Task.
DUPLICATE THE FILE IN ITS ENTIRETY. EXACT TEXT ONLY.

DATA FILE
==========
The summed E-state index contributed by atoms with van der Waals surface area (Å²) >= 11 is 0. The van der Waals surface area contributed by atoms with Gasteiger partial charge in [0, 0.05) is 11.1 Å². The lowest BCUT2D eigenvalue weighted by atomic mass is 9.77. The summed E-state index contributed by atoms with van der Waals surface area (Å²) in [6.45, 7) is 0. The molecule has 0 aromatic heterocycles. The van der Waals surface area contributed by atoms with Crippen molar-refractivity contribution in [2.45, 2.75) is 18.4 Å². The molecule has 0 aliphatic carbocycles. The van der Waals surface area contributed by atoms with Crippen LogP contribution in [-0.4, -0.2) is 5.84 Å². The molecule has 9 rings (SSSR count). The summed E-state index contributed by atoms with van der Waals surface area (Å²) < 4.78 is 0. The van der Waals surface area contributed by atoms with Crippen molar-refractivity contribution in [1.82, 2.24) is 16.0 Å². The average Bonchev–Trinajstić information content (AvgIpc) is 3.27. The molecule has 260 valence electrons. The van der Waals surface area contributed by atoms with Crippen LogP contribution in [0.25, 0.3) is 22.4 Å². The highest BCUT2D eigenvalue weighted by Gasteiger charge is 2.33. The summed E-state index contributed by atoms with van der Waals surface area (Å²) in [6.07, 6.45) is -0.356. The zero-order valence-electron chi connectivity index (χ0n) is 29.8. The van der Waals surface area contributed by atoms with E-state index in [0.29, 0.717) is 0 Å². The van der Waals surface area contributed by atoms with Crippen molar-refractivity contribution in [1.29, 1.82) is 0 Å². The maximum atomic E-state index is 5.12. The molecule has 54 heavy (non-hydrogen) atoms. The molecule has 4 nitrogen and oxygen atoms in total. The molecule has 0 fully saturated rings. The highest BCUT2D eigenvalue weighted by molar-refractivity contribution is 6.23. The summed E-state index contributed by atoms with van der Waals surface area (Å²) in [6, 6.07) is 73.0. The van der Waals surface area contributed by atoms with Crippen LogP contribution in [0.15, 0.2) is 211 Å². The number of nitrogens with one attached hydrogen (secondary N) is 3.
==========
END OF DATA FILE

The summed E-state index contributed by atoms with van der Waals surface area (Å²) >= 11 is 0. The van der Waals surface area contributed by atoms with Gasteiger partial charge in [0, 0.05) is 11.1 Å². The lowest BCUT2D eigenvalue weighted by atomic mass is 9.77. The summed E-state index contributed by atoms with van der Waals surface area (Å²) in [6.45, 7) is 0. The molecule has 0 aromatic heterocycles. The van der Waals surface area contributed by atoms with Crippen molar-refractivity contribution in [2.45, 2.75) is 18.4 Å². The molecule has 0 aliphatic carbocycles. The van der Waals surface area contributed by atoms with Crippen LogP contribution in [-0.4, -0.2) is 5.84 Å². The molecule has 9 rings (SSSR count). The summed E-state index contributed by atoms with van der Waals surface area (Å²) < 4.78 is 0. The van der Waals surface area contributed by atoms with Crippen molar-refractivity contribution in [1.82, 2.24) is 16.0 Å². The average Bonchev–Trinajstić information content (AvgIpc) is 3.27. The molecule has 260 valence electrons. The van der Waals surface area contributed by atoms with Crippen LogP contribution in [0.25, 0.3) is 22.4 Å². The highest BCUT2D eigenvalue weighted by Gasteiger charge is 2.33. The summed E-state index contributed by atoms with van der Waals surface area (Å²) in [6.07, 6.45) is -0.356. The zero-order valence-electron chi connectivity index (χ0n) is 29.8. The van der Waals surface area contributed by atoms with E-state index in [0.29, 0.717) is 0 Å². The van der Waals surface area contributed by atoms with Crippen molar-refractivity contribution in [1.29, 1.82) is 0 Å². The maximum atomic E-state index is 5.12. The molecule has 54 heavy (non-hydrogen) atoms. The molecule has 4 nitrogen and oxygen atoms in total. The molecule has 0 fully saturated rings. The highest BCUT2D eigenvalue weighted by molar-refractivity contribution is 6.23. The summed E-state index contributed by atoms with van der Waals surface area (Å²) in [6, 6.07) is 73.0. The van der Waals surface area contributed by atoms with Crippen LogP contribution in [0.15, 0.2) is 211 Å². The number of nitrogens with one attached hydrogen (secondary N) is 3.